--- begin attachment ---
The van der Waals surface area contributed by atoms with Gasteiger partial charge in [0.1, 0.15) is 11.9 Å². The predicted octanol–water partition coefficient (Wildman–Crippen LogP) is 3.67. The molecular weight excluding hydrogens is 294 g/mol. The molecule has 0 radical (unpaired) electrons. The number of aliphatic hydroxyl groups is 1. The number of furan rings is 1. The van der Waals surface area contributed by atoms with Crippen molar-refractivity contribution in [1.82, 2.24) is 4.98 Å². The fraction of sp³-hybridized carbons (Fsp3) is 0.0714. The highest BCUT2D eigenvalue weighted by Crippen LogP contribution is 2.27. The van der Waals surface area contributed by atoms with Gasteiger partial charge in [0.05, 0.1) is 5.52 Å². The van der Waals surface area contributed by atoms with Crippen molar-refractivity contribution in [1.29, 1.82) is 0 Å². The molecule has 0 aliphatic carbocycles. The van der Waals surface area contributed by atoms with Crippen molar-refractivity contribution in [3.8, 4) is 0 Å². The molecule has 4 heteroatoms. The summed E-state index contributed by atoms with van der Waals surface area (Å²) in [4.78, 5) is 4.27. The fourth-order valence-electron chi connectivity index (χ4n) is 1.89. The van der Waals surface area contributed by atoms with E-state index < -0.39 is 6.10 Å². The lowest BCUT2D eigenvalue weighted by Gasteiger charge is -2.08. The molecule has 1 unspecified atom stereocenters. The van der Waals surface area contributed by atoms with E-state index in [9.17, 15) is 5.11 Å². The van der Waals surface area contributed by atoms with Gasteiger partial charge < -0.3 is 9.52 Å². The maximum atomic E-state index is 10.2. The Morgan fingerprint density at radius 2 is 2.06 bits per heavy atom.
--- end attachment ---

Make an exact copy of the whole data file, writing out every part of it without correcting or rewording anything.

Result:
The van der Waals surface area contributed by atoms with Gasteiger partial charge in [0.1, 0.15) is 11.9 Å². The predicted octanol–water partition coefficient (Wildman–Crippen LogP) is 3.67. The molecular weight excluding hydrogens is 294 g/mol. The molecule has 0 radical (unpaired) electrons. The number of aliphatic hydroxyl groups is 1. The number of furan rings is 1. The van der Waals surface area contributed by atoms with Crippen molar-refractivity contribution in [1.82, 2.24) is 4.98 Å². The fraction of sp³-hybridized carbons (Fsp3) is 0.0714. The highest BCUT2D eigenvalue weighted by Crippen LogP contribution is 2.27. The van der Waals surface area contributed by atoms with Gasteiger partial charge in [0.05, 0.1) is 5.52 Å². The van der Waals surface area contributed by atoms with Crippen molar-refractivity contribution in [1.29, 1.82) is 0 Å². The molecule has 0 aliphatic carbocycles. The van der Waals surface area contributed by atoms with Crippen molar-refractivity contribution in [3.8, 4) is 0 Å². The molecule has 4 heteroatoms. The summed E-state index contributed by atoms with van der Waals surface area (Å²) in [4.78, 5) is 4.27. The fourth-order valence-electron chi connectivity index (χ4n) is 1.89. The van der Waals surface area contributed by atoms with E-state index < -0.39 is 6.10 Å². The lowest BCUT2D eigenvalue weighted by Gasteiger charge is -2.08. The molecule has 1 unspecified atom stereocenters. The van der Waals surface area contributed by atoms with E-state index in [9.17, 15) is 5.11 Å². The van der Waals surface area contributed by atoms with Gasteiger partial charge < -0.3 is 9.52 Å². The maximum atomic E-state index is 10.2. The Morgan fingerprint density at radius 2 is 2.06 bits per heavy atom.